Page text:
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Learn about what the executive search process looks like. Keep up with trends and best practices to reach out to recruiters as well as learn more on how to advance your career or finding a new role.

Like many professions, the executive recruiting industry has developed its own specializations and distinctions. The differences between retained executive search and other types of recruitment can seem confusing and the differences unimportant. However, to people in the profession and those dealing with it, the differences are crucial.
 

EXECUTIVE SEARCH REVENUES RISE IN THIRD QUARTER
 
New AESC data finds increasing focus in C-level and senior executive assignments in 2013

With a fierce global war for talent on, executive recruiters are actively seeking out passive candidates worldwide for international executive posts. A common assumption being that the best performers are already being successful at work – not actively looking for jobs.

But once an executive is contacted by a recruiter about their interest in pursuing an interesting opportunity overseas, how do they know if the recruiter is really in a position to make things happen?

Here are six questions an executive can ask themselves when evaluating a recruiter proposing an international assignment:
 

The Peter Felix, AESC and BlueSteps President and CEO, recently had the opportunity to speak with Dr. Henry Wang, President of the China Global Talents Society, about current global executive search trends in China and the upcoming China Global Executive Talent Forum.


Peter Felix: Good morning, Henry, it’s a pleasure to talk to you this morning; you’re in Beijing, I’m in New York and look forward to our conversation this morning. Thank you for taking the time to speak with the AESC and BlueSteps about talent management and the shortage of executive talent in China.

The AESC and BlueSteps recently had the opportunity to speak with 5 top AESC member executive search consultants, about executive search in Germany. Interviews were conducted with Christine Stimpel, from Heidrick & Struggles, Klaus Hansen, from Odgers Berndtson, Thomas Becker, from Russell Reynolds Associates, Franco Parodi, from Parodi & Associates, and Richard Fudickar, from Boyden. Below is a sample of one of the expert Q&As with Klaus Hansen from Odgers Berndtson.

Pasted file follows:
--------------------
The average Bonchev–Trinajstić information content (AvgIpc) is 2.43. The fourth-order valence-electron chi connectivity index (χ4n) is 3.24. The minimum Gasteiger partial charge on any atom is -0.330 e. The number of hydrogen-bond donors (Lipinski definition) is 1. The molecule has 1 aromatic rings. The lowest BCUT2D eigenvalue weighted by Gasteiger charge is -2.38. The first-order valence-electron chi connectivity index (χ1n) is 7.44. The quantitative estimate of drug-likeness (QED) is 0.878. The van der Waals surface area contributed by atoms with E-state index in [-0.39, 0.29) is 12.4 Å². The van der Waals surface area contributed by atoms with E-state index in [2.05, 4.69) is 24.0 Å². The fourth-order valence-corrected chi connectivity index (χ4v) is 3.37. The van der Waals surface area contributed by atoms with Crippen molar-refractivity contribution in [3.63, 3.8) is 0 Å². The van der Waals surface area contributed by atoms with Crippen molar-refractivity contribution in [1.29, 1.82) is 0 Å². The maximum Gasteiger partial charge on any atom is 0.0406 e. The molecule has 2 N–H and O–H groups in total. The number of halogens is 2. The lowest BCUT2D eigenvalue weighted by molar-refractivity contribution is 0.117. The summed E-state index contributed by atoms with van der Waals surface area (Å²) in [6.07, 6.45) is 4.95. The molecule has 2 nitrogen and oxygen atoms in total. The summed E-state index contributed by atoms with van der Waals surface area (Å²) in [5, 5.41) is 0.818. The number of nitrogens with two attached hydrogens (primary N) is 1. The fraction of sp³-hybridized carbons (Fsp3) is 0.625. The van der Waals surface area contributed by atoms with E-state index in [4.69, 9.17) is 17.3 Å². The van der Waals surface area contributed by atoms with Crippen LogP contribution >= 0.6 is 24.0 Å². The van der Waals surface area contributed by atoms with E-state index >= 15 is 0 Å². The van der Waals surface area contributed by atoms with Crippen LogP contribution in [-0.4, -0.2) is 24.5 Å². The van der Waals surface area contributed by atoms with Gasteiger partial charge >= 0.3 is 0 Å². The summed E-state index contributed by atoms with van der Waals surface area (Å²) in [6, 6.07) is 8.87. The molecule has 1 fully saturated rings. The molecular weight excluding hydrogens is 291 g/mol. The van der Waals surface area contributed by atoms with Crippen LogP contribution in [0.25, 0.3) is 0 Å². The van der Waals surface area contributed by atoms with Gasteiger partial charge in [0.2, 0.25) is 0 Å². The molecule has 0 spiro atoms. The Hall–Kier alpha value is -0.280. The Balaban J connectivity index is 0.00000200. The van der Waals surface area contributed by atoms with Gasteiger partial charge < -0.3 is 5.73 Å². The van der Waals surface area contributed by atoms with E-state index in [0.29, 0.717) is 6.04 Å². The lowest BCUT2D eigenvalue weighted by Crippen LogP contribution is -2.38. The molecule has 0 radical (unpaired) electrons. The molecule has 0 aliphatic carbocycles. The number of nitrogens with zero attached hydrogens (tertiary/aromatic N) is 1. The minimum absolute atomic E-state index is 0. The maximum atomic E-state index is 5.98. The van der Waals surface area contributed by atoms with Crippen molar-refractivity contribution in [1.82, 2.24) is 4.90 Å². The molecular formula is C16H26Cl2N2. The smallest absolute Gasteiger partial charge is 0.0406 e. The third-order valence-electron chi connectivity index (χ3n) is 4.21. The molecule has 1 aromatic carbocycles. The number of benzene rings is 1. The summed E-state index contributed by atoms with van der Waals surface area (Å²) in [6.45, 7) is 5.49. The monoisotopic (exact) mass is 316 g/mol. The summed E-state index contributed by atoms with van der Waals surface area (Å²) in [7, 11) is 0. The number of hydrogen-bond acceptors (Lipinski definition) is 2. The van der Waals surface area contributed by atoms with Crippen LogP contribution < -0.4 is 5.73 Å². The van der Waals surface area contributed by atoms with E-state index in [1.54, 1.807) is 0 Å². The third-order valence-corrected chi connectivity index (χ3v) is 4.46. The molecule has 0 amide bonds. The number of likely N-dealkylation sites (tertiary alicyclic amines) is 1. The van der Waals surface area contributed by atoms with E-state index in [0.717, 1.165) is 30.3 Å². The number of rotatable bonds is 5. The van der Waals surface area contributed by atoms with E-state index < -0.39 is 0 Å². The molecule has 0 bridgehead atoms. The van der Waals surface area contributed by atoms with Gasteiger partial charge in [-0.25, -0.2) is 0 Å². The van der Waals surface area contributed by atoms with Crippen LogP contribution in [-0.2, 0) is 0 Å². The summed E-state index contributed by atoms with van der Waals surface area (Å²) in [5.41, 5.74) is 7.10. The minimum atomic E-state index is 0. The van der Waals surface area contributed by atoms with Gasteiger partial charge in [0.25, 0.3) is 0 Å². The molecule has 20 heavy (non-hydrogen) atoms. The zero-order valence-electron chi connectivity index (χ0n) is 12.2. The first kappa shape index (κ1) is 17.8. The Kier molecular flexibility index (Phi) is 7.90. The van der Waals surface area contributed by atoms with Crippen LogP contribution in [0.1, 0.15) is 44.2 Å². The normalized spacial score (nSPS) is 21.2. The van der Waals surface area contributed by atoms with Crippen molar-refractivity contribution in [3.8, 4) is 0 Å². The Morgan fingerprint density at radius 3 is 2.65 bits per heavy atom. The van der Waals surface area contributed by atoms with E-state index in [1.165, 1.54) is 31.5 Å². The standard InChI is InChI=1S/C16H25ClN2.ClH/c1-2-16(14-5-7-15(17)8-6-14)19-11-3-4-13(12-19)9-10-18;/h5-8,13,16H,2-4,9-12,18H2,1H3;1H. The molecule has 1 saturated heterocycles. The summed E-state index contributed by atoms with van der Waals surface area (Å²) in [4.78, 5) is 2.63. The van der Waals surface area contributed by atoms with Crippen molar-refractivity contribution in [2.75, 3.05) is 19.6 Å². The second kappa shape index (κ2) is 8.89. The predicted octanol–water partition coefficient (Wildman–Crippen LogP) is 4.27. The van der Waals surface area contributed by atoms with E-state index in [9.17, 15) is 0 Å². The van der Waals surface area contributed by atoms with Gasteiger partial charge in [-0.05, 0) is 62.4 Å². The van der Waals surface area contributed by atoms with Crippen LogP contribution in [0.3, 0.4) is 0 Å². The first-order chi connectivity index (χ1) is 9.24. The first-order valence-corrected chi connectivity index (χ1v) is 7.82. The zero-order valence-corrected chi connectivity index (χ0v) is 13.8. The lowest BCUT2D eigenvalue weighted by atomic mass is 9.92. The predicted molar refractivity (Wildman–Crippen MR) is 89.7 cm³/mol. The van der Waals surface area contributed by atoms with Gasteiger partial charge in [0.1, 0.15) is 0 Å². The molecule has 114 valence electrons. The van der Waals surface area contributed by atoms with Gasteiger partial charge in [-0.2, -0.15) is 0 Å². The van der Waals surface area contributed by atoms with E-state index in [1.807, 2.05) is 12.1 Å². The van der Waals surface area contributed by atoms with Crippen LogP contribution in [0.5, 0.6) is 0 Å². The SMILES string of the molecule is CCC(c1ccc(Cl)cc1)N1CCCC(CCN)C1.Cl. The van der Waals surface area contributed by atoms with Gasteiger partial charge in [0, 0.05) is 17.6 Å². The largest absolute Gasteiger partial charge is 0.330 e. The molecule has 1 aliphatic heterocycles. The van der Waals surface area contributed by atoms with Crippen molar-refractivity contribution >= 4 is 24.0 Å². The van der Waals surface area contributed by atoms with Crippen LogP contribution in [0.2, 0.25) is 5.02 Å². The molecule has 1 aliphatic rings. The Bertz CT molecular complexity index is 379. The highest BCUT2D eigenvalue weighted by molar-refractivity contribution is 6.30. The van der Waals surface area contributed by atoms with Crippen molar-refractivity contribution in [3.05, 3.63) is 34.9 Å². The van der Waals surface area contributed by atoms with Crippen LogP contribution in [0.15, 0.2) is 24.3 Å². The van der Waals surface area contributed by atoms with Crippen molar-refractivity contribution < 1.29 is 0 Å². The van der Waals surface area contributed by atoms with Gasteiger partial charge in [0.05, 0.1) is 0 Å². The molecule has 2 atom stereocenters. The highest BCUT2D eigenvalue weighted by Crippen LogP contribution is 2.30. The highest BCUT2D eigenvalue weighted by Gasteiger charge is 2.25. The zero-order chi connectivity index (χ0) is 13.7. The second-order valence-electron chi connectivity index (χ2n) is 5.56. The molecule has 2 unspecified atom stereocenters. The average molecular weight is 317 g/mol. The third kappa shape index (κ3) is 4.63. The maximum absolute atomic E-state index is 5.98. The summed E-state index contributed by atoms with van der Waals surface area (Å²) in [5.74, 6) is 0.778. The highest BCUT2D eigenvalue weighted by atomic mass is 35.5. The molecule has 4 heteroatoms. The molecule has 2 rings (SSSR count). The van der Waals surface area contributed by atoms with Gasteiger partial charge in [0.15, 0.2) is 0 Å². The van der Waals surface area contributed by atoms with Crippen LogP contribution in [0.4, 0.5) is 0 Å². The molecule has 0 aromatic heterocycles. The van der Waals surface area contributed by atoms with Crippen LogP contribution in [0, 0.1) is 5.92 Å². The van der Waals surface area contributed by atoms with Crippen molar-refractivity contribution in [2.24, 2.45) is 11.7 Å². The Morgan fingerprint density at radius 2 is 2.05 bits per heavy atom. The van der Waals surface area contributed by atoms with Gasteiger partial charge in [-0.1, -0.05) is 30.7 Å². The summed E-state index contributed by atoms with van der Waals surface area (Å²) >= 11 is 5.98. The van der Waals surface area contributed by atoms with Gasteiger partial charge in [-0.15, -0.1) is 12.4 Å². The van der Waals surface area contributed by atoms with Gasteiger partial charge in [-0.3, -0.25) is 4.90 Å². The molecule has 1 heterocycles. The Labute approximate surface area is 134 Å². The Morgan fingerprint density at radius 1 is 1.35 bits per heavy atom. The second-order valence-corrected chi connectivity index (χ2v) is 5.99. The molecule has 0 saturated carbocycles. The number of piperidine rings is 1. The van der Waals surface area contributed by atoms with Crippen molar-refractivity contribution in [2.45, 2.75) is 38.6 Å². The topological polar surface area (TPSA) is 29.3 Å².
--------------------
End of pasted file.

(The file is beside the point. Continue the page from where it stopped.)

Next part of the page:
By now everyone in the executive search marketplace, whether search firm or candidate, is aware of LinkedIn. With 238 million names it is almost a foregone conclusion that many or most candidates on a short list will have a LinkedIn profile.

Most of Association of Executive Search Consultants (AESC) members when commenting on LinkedIn acknowledge that it is a very useful name generation tool. Some of the AESC's largest members even have significant contracts with LinkedIn to provide multi-license facilities to their research staff.

When economic markets collapsed in 2008, the retained executive-search industry slowed dramatically. According to the New York-based Association of Executive Search Consultants (AESC) trade group, world-wide industry revenues fell 32% in 2009 and hundreds of consultants left the field.

Today, industry revenues are again approaching their 2007 peak, but executive search itself has undergone changes that are important to both employers and candidates.

Second quarter global executive search industry data highlights even greater focus on the highest management positions.

You have been identified by a headhunter as a potential source or candidate and receive that all important phone call from a search firm. Are you prepared? Have you perfected your elevator pitch? How do you ensure you are not caught off guard, or worse, screened out of an executive search before you've even had a chance to prove yourself?
 
Make Yourself Available

The 2013 Mid-Year Executive Search Industry Global Outlook Report, by the Association of Executive Search Consultants (AESC), shows that 88% of executive search consultants hold a neutral to positive outlook at mid-year 2013 for the rest of the year ahead. Only 12% of search consultants harbor a negative view for July-December 2013.